Deborah Shaw (2013) contends the concept of transnational film studies has developed in response to the” increasing awareness of the limitations of conceptualising film in terms of national cinemas”. Shaw argues that a growing number of films can be considered transnational because they cannot be attributed to a single nation. This includes films that are shot in numerous locations, rely on multinational cast and crew and are funded by a combination of production companies from multiple countries.
The 2010 film “Avatar”, by director James Cameron is an example of a transnational film. (Shaw 2013). Cameron acknowledged the influence of Hindu culture had on Avatar during a 2010 television interview with CNN, stating, “Avatar means, the taking of flesh, the incarnation of a divine being, in the case of the Hindu religion, and although our characters aren’t divine beings, obviously, the idea is that this is actually a fleshly incarnation.” (Karan & Schaefer 2010)
Kavita Karan and David Schaefer (2010) also discuss the significant Indian influences visible in Avatar. The film draws on multiple elements of traditional Indian mythology and Hindu culture, referring to concepts such as reincarnation and worship of nature.
The international cast and crew in Avatar also contribute to the transnational status of the film. Director James Cameron is Canadian, lead actor Sam Worthington is English and Actress CCH Pounder from British Ginuea, just to name a few.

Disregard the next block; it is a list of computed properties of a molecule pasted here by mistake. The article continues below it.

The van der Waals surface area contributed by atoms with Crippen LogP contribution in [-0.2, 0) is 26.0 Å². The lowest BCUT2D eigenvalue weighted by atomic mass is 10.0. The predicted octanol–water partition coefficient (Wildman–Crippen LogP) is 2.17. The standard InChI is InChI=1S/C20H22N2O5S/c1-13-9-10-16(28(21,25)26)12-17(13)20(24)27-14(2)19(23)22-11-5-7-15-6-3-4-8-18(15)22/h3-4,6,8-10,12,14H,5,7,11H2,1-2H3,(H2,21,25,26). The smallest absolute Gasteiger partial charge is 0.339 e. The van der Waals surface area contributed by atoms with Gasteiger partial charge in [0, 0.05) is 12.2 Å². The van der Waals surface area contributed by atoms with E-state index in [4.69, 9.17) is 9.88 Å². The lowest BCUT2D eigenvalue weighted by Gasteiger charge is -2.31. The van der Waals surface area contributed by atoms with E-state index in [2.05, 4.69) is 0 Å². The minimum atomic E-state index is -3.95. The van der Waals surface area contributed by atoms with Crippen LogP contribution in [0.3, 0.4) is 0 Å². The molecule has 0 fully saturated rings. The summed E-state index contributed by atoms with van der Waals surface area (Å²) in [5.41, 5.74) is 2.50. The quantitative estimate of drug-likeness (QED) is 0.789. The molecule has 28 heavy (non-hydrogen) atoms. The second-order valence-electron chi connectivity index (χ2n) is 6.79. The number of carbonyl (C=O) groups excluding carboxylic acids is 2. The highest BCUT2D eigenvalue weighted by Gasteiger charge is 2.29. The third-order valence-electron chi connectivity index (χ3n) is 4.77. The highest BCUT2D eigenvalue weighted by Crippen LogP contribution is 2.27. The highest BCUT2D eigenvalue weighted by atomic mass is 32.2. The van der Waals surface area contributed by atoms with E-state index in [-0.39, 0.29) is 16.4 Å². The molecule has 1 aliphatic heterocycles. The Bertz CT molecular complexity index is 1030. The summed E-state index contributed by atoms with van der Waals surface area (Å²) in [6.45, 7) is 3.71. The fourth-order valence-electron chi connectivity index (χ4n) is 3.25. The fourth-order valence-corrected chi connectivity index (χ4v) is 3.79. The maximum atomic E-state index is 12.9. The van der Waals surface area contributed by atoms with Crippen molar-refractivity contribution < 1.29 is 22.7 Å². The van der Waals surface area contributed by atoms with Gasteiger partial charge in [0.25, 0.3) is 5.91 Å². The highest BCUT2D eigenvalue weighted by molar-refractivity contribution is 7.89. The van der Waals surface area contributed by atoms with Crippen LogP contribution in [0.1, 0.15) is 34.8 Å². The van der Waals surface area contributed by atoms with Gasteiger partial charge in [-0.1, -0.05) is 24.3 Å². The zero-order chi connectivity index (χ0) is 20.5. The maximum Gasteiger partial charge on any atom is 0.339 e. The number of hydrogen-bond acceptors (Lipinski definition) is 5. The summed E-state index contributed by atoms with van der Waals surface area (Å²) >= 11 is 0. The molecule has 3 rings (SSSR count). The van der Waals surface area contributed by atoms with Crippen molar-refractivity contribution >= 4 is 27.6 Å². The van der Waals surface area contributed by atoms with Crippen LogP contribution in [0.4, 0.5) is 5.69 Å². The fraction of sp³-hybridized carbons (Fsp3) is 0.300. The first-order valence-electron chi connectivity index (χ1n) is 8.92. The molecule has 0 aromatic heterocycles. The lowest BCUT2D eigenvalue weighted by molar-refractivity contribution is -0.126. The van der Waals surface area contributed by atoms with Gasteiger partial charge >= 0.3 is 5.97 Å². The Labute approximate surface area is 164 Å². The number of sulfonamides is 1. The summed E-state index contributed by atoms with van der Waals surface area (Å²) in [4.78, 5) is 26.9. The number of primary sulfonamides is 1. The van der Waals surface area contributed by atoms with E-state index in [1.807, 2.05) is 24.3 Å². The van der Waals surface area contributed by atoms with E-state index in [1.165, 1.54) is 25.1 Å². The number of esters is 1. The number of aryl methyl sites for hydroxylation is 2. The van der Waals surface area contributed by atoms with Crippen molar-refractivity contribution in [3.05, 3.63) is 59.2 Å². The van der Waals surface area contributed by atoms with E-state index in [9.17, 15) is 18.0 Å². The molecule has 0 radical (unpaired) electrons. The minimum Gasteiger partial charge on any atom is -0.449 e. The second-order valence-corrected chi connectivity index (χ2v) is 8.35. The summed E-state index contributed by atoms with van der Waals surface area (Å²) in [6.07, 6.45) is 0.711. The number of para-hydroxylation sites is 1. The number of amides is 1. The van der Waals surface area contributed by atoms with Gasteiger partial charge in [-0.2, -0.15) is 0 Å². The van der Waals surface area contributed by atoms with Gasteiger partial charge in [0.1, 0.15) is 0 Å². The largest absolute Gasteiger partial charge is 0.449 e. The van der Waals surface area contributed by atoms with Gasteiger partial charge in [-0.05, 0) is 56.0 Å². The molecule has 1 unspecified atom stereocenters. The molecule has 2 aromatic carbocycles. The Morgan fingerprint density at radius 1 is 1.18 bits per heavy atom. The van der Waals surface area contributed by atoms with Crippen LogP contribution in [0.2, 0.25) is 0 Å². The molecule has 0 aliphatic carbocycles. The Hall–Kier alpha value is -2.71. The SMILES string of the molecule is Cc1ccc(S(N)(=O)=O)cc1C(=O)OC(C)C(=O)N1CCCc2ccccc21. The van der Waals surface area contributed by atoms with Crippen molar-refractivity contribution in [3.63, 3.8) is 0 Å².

The various international aspects of the film create a piece of culturally hybridized content that is independent of any one nation. So, even though “Avatar” is generally considered as an American film, the various international influences disable the possibility of Avatar being defined as purely American, thus welcoming the idea of Transnationalism. (Ezra & Rowden, 2006)
While transnational films on there own are neither good or bad, creating transnational film can be problematic if filmmakers fail to maintain cultural sensitivity and accuracy when creating content that borrows ideas and values from traditional cultures. Soon after the release of 2009 film Slumdog Millionaire by UK director Danny Boyle there where concerns about the film by members of the Indian diaspora. The concern stemmed from the way the film, which is set in India, is “yet another stereotypical foreign depiction of their nation, accentuating squalor, corruption and impoverished-if-resilient natives.”
There has also been suggestion that Slumdog Millionaire fails to maintain sensitivity because it perpetuates negative stereotypes by focusing much of the action at an Indian call center, the source of widespread anti-Indian political rhetoric in the United States. (Karan & Schaefer, 2010)
Transnational films are making up a large percentage the film industry. Avatar, for example, is the highest grossing film of all time. These transnational films may have positive effects however it is important that filmmakers ensure they are creating transnational films in a sensitive way to avoid insulting or demeaning traditional cultures, as was the case in Slumdog Millionaire.
Ezra, E., & Rowden, T. (2006). Transnational Cinema: The Film Reader. London: Routledge
Magnier, M 2010, ‘Indians Don’t Feel Good About Slumdog Millionaire’, The LA Times, Viewed 04 September 2015 < http://articles.latimes.com/2009/jan/24/world/fg-india-slumdog24>
Schaefer, D, Karan, (K 2010), ‘Problematizing Chindia: Hybridity and Bollywoodization of popular Indian cinema in global film flows’, Global Media and Communication, vol. 6, no. 3, pp. 309-316.
Shaw, D (2013) “Deconstructing and Reconstructing ‘Transnational Cinema’.”Contemporary Hispanic Cinema: Interrogating Transnationalism in Spanish and Latin American Film, pp. 47-65.